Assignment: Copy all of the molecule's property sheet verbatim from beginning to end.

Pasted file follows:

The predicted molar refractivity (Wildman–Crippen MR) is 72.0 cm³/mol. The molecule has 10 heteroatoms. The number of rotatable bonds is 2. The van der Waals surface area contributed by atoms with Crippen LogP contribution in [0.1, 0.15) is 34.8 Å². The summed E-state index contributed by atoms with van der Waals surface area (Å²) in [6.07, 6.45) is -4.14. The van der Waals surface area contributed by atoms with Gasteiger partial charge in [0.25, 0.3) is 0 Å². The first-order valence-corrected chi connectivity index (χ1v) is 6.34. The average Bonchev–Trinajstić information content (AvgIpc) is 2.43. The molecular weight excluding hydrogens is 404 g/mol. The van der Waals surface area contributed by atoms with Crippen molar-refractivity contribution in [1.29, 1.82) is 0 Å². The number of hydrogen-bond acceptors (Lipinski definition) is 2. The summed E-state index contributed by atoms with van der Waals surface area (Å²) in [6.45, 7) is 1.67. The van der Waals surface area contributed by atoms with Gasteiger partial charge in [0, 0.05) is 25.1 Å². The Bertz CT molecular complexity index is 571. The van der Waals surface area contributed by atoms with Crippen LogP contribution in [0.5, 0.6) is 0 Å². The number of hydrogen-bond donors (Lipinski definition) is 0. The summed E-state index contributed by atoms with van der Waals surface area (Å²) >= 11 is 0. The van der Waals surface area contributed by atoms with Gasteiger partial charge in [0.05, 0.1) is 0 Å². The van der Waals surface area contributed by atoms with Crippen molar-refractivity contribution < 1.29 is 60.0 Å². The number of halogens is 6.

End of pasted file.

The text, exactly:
The predicted molar refractivity (Wildman–Crippen MR) is 72.0 cm³/mol. The molecule has 10 heteroatoms. The number of rotatable bonds is 2. The van der Waals surface area contributed by atoms with Crippen LogP contribution in [0.1, 0.15) is 34.8 Å². The summed E-state index contributed by atoms with van der Waals surface area (Å²) in [6.07, 6.45) is -4.14. The van der Waals surface area contributed by atoms with Gasteiger partial charge in [0.25, 0.3) is 0 Å². The first-order valence-corrected chi connectivity index (χ1v) is 6.34. The average Bonchev–Trinajstić information content (AvgIpc) is 2.43. The molecular weight excluding hydrogens is 404 g/mol. The van der Waals surface area contributed by atoms with Crippen molar-refractivity contribution in [1.29, 1.82) is 0 Å². The number of hydrogen-bond acceptors (Lipinski definition) is 2. The summed E-state index contributed by atoms with van der Waals surface area (Å²) in [6.45, 7) is 1.67. The van der Waals surface area contributed by atoms with Gasteiger partial charge in [0, 0.05) is 25.1 Å². The Bertz CT molecular complexity index is 571. The van der Waals surface area contributed by atoms with Crippen LogP contribution in [0.5, 0.6) is 0 Å². The number of hydrogen-bond donors (Lipinski definition) is 0. The summed E-state index contributed by atoms with van der Waals surface area (Å²) >= 11 is 0. The van der Waals surface area contributed by atoms with Gasteiger partial charge in [0.05, 0.1) is 0 Å². The van der Waals surface area contributed by atoms with Crippen molar-refractivity contribution < 1.29 is 60.0 Å². The number of halogens is 6.